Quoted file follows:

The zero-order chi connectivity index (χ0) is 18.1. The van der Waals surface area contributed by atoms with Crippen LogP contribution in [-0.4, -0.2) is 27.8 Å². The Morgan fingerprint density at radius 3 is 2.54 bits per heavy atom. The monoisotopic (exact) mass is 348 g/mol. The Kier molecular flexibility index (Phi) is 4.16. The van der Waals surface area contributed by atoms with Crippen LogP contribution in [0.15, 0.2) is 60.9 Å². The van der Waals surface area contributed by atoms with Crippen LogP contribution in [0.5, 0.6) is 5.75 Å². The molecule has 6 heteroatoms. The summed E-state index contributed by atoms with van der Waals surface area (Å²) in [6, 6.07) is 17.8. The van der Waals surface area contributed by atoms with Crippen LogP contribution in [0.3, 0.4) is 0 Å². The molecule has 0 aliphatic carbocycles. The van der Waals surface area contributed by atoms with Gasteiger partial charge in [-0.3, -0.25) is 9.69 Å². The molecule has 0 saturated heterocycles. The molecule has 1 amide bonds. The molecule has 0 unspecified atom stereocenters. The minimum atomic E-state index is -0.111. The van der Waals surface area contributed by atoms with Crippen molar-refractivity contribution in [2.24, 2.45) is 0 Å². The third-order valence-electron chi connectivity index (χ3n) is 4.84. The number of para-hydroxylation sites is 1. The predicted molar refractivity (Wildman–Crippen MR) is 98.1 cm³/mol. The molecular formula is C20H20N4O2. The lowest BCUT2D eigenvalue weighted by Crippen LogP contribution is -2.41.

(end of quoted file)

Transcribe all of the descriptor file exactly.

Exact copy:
The zero-order chi connectivity index (χ0) is 18.1. The van der Waals surface area contributed by atoms with Crippen LogP contribution in [-0.4, -0.2) is 27.8 Å². The Morgan fingerprint density at radius 3 is 2.54 bits per heavy atom. The monoisotopic (exact) mass is 348 g/mol. The Kier molecular flexibility index (Phi) is 4.16. The van der Waals surface area contributed by atoms with Crippen LogP contribution in [0.15, 0.2) is 60.9 Å². The van der Waals surface area contributed by atoms with Crippen LogP contribution in [0.5, 0.6) is 5.75 Å². The molecule has 6 heteroatoms. The summed E-state index contributed by atoms with van der Waals surface area (Å²) in [6, 6.07) is 17.8. The van der Waals surface area contributed by atoms with Crippen LogP contribution in [0.3, 0.4) is 0 Å². The molecule has 0 aliphatic carbocycles. The van der Waals surface area contributed by atoms with Gasteiger partial charge in [-0.3, -0.25) is 9.69 Å². The molecule has 0 saturated heterocycles. The molecule has 1 amide bonds. The molecule has 0 unspecified atom stereocenters. The minimum atomic E-state index is -0.111. The van der Waals surface area contributed by atoms with Crippen molar-refractivity contribution in [2.24, 2.45) is 0 Å². The third-order valence-electron chi connectivity index (χ3n) is 4.84. The number of para-hydroxylation sites is 1. The predicted molar refractivity (Wildman–Crippen MR) is 98.1 cm³/mol. The molecular formula is C20H20N4O2. The lowest BCUT2D eigenvalue weighted by Crippen LogP contribution is -2.41.